On December 14, 2012, the Texas Supreme Court issued an opinion holding that a nuisance claim based on odors from a natural gas compressor station could be “revived” when the odors intensified during the applicable statute of limitations period. See Natural Gas Pipeline Company v. Justiss, 10-0451 (Tex. Dec. 14, 2012). The Court reached a different conclusion on damages, however, finding that the homeowners’ testimony regarding the decrease in their property values was fatally speculative because it lacked any factual basis and, thus, remanded the case back to the trial court for a new trial on liability and damages. Despite being somewhat unfavorable on the statute of limitations issue, the decision is important because the Court held for the first time that landowner valuation testimony is subject to similar standards of evidence as expert opinion testimony.
Regarding the statute of limitations, nearby property owners formally complained of odors from the gas compressor station dating back to 1994, but did not file suit until 1998, after the Texas Commission on Environmental Quality issued a citation for a Category 5 (the most severe) odor violation. The station’s owner argued that the two-year statute of limitations applicable to permanent nuisance violations barred the homeowners’ claims because they first accrued prior to 1996. The homeowners, however, successfully contended that the odors worsened in 1998, and thus that their nuisance claim was “revived.”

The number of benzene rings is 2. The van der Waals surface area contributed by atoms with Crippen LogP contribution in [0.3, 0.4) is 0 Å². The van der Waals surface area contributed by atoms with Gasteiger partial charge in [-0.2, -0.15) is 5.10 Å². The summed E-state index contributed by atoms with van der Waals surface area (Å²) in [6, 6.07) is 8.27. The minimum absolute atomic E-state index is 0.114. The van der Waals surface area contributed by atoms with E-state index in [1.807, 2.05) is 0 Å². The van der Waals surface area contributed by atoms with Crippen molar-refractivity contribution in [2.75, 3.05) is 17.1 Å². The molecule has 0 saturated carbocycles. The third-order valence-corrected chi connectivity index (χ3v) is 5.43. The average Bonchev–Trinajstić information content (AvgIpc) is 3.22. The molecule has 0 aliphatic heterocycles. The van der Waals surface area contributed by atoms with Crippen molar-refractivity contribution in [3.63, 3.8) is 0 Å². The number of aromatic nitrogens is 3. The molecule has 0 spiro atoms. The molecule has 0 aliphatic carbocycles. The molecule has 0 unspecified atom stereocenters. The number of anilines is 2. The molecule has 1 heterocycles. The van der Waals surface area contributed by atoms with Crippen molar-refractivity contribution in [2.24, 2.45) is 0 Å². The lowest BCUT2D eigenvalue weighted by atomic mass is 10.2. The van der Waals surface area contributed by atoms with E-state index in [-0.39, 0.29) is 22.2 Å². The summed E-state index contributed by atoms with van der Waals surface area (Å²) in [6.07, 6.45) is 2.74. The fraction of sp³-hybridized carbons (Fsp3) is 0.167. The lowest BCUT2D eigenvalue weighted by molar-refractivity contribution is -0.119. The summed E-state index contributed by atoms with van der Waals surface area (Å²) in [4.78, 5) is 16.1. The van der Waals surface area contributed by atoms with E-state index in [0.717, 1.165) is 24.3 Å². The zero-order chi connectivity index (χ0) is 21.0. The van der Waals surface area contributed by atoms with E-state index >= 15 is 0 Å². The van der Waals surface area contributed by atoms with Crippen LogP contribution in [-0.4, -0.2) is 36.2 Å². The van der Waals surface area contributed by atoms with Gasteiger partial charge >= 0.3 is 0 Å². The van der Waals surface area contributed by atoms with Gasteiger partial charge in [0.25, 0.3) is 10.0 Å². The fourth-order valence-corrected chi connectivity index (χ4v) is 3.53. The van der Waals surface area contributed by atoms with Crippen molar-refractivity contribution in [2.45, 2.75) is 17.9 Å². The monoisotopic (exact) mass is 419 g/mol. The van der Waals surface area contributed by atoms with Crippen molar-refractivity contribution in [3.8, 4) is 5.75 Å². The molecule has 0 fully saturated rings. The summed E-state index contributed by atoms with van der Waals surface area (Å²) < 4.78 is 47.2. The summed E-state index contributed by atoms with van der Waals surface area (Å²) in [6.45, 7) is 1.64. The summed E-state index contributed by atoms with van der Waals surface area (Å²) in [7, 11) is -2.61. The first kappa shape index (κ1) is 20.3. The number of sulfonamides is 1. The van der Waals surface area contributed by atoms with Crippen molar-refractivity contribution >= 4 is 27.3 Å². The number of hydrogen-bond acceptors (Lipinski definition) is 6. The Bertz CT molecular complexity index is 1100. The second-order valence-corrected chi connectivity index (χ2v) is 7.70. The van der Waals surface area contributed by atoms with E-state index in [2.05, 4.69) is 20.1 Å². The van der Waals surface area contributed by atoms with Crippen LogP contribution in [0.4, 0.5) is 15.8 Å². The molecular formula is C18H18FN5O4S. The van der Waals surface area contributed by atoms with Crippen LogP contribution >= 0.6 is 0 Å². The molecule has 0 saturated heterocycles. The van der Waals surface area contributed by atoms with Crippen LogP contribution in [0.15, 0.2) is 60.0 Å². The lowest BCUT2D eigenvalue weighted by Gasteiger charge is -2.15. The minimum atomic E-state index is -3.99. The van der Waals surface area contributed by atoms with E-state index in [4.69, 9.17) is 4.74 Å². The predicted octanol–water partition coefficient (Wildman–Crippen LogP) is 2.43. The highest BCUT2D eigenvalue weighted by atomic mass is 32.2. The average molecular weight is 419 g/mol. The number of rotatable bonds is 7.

Regarding damages, the homeowners’ relied on the “Property Owner Rule,” which allows property owners to provide expert testimony as to the market value of their own property, and gave various accounts of how much their property values had decreased due to the noise and odor emanating from the compressor station. For instance, when asked about the decrease in value of his property, one homeowner, William Justiss, testified: “I don’t know. It’s a hard thing for me to say because I never ever thought in my mind that it was worth what the price of land is bringing now . . . I don’t know. I don’t know. I’m going to say probably across the whole acreage $1250 [per acre].” Reversing the court of appeals, the Supreme Court found that none of the homeowners’ testimony provided adequate evidence of diminished market value. The Court also noted in closing that “the jury was correctly instructed to limit its nuisance finding to conditions arising from the station’s operation, not merely its presence,” suggesting that aesthetics could not properly form the basis of a nuisance claim against the facility.
A copy of the opinion is available here. If you have questions related to the opinion, please contact any of the lawyers listed above.